Having already sold hundreds of thousands of albums worldwide as a founding member of Nortec Collective, Roberto Mendoza a.k.a. Panoptica steps forward with a new solo effort after various releases on European indie labels. “Ahora Yo a Ti” (Nacional Records – Nov. 15th) is a collection of remixes Panoptica has done for several members of Nortec Collective, as well as Calexico, Her Space Holiday, David J (Love & Rockets, Bauhaus), and Latinsizer. Panoptica creates and performs a style of music called Nortec – a fusion of Norteno and Techno, describing the collision between the style and the culture of Electronic music and traditional Mexican music. Panoptica also delves into minimalist techno and dub influences on the new album.
The movie “Traffic” was shot in Roberto Mendoza's hometown of Tijuana, Mexico. Even so, the violence of the international drug smuggling trade isn't immediately apparent in the soothing melodic electronica he puts out under the guise of Panoptica. Instead, the antithesis of its dictionary definition, as Panoptica, Roberto takes things from outside and incorporates them back into his music. The result is a hybrid of European-influenced electronica and techno fused with Mexican "urban blues" - the sounds he's heard since childhood. The two cities of Tijuana and San Diego merge into one. Each day, hordes of American marines and underage kids cross into Mexico to party on tequila. Even the radio antennas for San Diego transmit from here. In his childhood, Mendoza was raised as much on a diet of New Wave as the local sound of Nortena and Banda.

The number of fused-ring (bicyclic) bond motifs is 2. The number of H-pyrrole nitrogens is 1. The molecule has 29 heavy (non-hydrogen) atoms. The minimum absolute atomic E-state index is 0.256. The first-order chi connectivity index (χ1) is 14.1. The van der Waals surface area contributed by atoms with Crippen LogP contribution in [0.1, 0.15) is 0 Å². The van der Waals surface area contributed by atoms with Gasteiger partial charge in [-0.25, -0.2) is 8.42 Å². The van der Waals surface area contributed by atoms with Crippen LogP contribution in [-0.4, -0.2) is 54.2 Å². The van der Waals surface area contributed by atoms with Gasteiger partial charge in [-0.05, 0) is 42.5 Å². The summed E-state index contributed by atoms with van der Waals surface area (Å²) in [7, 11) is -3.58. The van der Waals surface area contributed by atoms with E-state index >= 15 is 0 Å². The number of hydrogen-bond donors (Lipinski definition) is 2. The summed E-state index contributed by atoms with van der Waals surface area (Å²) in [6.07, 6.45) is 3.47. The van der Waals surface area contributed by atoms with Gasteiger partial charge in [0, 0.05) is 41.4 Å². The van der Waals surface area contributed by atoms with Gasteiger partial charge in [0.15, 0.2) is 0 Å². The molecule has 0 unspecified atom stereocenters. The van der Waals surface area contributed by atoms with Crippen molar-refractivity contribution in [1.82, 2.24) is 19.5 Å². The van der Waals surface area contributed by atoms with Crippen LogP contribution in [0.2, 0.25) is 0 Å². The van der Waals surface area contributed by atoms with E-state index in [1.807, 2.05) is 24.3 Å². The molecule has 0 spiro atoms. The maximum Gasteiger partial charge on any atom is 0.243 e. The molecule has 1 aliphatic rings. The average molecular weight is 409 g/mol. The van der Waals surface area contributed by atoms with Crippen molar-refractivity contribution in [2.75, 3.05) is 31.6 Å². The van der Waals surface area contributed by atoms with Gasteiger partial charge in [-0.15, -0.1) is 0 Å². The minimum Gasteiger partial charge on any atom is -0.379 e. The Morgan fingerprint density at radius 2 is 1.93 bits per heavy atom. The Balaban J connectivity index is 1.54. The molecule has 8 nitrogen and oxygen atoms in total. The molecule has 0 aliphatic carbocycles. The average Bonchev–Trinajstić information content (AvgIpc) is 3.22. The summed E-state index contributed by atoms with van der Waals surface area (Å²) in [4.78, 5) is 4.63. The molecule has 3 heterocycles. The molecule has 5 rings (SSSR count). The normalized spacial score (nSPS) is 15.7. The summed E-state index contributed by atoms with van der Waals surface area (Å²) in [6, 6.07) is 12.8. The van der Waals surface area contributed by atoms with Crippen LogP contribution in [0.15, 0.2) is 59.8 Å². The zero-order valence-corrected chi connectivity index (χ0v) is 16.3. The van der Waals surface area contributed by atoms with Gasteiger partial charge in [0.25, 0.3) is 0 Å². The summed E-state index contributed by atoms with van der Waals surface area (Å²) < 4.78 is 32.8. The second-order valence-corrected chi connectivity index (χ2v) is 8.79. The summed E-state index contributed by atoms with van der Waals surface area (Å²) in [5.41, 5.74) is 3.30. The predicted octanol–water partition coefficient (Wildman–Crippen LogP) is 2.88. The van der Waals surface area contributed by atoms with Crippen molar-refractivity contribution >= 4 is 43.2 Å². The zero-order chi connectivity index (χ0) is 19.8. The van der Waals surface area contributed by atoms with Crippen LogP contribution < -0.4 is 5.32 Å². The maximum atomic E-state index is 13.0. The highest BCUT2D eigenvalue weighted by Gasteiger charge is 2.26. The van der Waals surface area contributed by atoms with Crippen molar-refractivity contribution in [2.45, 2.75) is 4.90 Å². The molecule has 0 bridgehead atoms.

In 1989 when he formed Artefakto with a couple of school friends, they were one of the first techno industrial bands in Mexico. Artefakto caused a big buzz in Mexico. In 1991, their first album reached number three in the charts, they came in first in many radio station polls, and in 1994 the German label Zoth Ommog put out their album ‘Des-construccion’. Ten years later, Artefakto had changed their musical direction and name to Fussible. Mendoza decided it was time to go it alone: "The other guys didn't like German minimal techno as much as me." So he left to become more experimental and bring a local Mexican flavor to his music.
Panoptica doesn't actually stand alone. He's still one of the main movers and shakers of the Nortec Collective, which comprises five musicians (including his longtime collaborators Fussible and Bostich), several graphic artists, and one fashion designer. Together they've created a scene which dominates the underground clubs in Tijuana. With support from the likes of the late John Peel (who had Panoptica on his influential BBC program back in 2001), Panoptica is reaching out to the rest of the world. "People will say, ok, I've heard this sort of music before, but if they listen deep into it, there's something unique going on which isn't in European music,” says Mendoza. “It's what makes the Mexican music scene different." Open your ears to the unexpected.
“Ahora yo a ti…”
A collection of remixes by Panoptica
1. Autobanda (carrogrupo mix) Bostich
2. Guero Canelo (nortec mix) Calexico
3. Almada (desalmada mix) Clorofila
4. Ojos Bonitos (version panoptica) Mendoza
5. Lydia (panoptica remix) Her Space Holiday
6. El ya sabia (como madrearia el mix) Tre/mo